Saturday, November 20, 2010


An interesting thing I've already noticed about Ironman distance racing - once you make the leap to the 140.6 mile mark, people are far more interested in why you are racing than anything else.  In fact, I was challenged with this question sooner than I had anticipated. 

One of the benefits of volunteering for an Ironman race is the guaranteed chance to sign up for the next year’s race.  The day after IMFL 2010, I showed up bright and early while Heidi and the rest of the support crew recovered from the previous day's event.   Upon reaching the front of what I estimate may have been a 26.2 mile registration line, I eagerly approached the desk with my ID, wristband and credit card in hand. 

Laid-back teenager behind the desk: Got your wristband?

Me: Yup.

Teen:  ID and credit card?

Me:  Yup.

Teen: So, why are you signing up?

The blank look on my face must have been priceless.  Why am I signing up?  A thousand potential responses rushed through my head.  Why are any of these thousands of people signing up?  Clever marketing?  Narcissism?  Masochism? Some cliché Everest reference - 'Because it's there?'  To see if I can?  Because I needed to fill about a thousand empty hours over the next year?  For the tattoo?  Shut up kid - just take my money! 

Totally unprepared for this inquisition, I must have muttered something about challenges and stared off into space.  He finished typing in my information and sent me on my way with my very own registration confirmation sheet that I would use to officially register the following week.

Online registration marked my second encounter with the notorious "Why?"  I was somewhere between entering my address and blood type when I was stopped dead in my tracks by this:

Now that I think of it, posing this question serves two purposes for the WTC - it identifies those inspiring stories that the Ironman has become so known for.  In this box some would type, "Because I want to prove I don't need legs (or eyes) to do this."  "Because I beat cancer and haven't stopped moving since." or "Because I promised (someone) that I would, and I know he or she will be watching from above when I finish."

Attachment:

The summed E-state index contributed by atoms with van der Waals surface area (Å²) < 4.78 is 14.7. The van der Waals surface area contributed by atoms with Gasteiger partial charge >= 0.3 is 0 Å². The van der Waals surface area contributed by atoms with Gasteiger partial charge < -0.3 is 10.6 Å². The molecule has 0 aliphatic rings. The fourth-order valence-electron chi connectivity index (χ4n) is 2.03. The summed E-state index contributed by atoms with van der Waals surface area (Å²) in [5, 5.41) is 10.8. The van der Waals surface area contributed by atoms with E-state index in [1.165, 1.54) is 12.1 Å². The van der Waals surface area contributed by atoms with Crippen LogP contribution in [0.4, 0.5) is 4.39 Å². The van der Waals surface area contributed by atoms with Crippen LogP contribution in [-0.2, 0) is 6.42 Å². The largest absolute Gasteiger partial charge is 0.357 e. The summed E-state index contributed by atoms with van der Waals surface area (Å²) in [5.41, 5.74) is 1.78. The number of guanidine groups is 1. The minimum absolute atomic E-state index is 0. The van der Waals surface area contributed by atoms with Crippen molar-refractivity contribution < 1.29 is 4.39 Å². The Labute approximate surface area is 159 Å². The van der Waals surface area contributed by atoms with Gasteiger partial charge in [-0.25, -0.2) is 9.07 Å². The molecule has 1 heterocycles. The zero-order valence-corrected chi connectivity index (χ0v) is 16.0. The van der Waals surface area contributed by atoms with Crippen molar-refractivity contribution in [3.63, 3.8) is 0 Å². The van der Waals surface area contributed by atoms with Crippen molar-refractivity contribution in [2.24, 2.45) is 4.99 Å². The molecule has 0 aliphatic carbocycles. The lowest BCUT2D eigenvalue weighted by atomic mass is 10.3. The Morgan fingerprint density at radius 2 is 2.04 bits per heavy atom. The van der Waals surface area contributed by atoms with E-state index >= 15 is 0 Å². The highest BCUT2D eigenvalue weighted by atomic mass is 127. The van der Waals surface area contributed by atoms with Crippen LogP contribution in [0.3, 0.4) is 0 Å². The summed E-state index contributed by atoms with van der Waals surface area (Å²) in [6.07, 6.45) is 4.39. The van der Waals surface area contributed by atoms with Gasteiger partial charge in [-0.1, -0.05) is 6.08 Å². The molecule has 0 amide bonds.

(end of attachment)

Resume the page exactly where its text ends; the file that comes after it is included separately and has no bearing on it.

In addition to shining a spotlight on the truly inspirational, this question may also serve to eliminate the uninspired.  Perhaps more than a few athletes have simply walked away from the table (despite the two hour line they endured) when challenged by their own inquisitive teenage registrar.

For me, the question of "why?" is perhaps the most important factor to consider in the face of this crazy sport we enjoy so much.  As with life, the "why" is what distinguishes a life well spent from a waste of time.  

After some consideration, I have discovered that the truest "why?" for me is to bring pleasure to the God who created and saved me.  To that purpose I train and race and endure.  For the God who blessed us with the ability and opportunity to swim and bike and run takes pleasure in watching us in the same way that a parent enjoys watching his child at play.  And so each step or stroke of the way I will find within myself the spirit of a child, waving to his father on the sidelines and spending the last of his energy and effort in order to make his father proud.

For each of us the "why?" is different.  What's yours?



  1. The biggest question that we face. The cool thing about triathletes, is that we all have a story, think back to when you were a catcher at IMFL, the faces of the people that crossed the finish line, many in tears, many with smiles, many looked like they just took their last step, but every single person had a story why, I sit at the finish line and see these expressions and wonder "What is their story"

  2. Filling out a WTC race form is worse than doing my taxes. There are SO MANY questions on that application



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